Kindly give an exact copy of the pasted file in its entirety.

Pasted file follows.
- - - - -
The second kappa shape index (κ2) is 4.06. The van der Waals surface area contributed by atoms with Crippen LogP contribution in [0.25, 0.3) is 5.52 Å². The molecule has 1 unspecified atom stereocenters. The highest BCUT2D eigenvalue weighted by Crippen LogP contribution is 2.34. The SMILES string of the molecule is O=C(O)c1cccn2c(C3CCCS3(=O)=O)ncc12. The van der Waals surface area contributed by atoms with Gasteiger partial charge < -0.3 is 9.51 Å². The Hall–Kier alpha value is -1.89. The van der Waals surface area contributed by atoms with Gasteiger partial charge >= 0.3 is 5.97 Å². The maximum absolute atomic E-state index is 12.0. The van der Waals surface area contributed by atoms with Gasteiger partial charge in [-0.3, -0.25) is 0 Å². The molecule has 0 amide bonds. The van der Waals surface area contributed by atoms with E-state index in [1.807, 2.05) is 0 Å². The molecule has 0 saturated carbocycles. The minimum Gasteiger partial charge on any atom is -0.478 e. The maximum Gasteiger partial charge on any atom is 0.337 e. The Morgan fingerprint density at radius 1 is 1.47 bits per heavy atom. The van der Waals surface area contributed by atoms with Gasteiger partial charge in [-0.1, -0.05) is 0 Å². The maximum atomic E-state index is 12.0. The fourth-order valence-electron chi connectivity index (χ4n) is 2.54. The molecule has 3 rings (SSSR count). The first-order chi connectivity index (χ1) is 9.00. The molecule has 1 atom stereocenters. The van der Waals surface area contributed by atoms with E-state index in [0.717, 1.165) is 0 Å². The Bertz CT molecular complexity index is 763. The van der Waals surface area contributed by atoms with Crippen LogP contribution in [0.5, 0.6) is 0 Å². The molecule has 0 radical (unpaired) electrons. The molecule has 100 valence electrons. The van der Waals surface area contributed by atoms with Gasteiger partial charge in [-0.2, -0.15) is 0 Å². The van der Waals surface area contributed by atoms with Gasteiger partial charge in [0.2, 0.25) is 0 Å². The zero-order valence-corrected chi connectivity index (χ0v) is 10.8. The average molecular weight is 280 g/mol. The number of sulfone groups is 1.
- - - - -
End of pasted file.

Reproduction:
The second kappa shape index (κ2) is 4.06. The van der Waals surface area contributed by atoms with Crippen LogP contribution in [0.25, 0.3) is 5.52 Å². The molecule has 1 unspecified atom stereocenters. The highest BCUT2D eigenvalue weighted by Crippen LogP contribution is 2.34. The SMILES string of the molecule is O=C(O)c1cccn2c(C3CCCS3(=O)=O)ncc12. The van der Waals surface area contributed by atoms with Gasteiger partial charge < -0.3 is 9.51 Å². The Hall–Kier alpha value is -1.89. The van der Waals surface area contributed by atoms with Gasteiger partial charge >= 0.3 is 5.97 Å². The maximum absolute atomic E-state index is 12.0. The van der Waals surface area contributed by atoms with Gasteiger partial charge in [-0.3, -0.25) is 0 Å². The molecule has 0 amide bonds. The van der Waals surface area contributed by atoms with E-state index in [1.807, 2.05) is 0 Å². The molecule has 0 saturated carbocycles. The minimum Gasteiger partial charge on any atom is -0.478 e. The maximum Gasteiger partial charge on any atom is 0.337 e. The Morgan fingerprint density at radius 1 is 1.47 bits per heavy atom. The van der Waals surface area contributed by atoms with Gasteiger partial charge in [-0.1, -0.05) is 0 Å². The maximum atomic E-state index is 12.0. The fourth-order valence-electron chi connectivity index (χ4n) is 2.54. The molecule has 3 rings (SSSR count). The first-order chi connectivity index (χ1) is 9.00. The molecule has 1 atom stereocenters. The van der Waals surface area contributed by atoms with E-state index in [0.717, 1.165) is 0 Å². The Bertz CT molecular complexity index is 763. The van der Waals surface area contributed by atoms with Crippen LogP contribution in [0.5, 0.6) is 0 Å². The molecule has 0 radical (unpaired) electrons. The molecule has 100 valence electrons. The van der Waals surface area contributed by atoms with Gasteiger partial charge in [-0.2, -0.15) is 0 Å². The van der Waals surface area contributed by atoms with Gasteiger partial charge in [0.2, 0.25) is 0 Å². The zero-order valence-corrected chi connectivity index (χ0v) is 10.8. The average molecular weight is 280 g/mol. The number of sulfone groups is 1.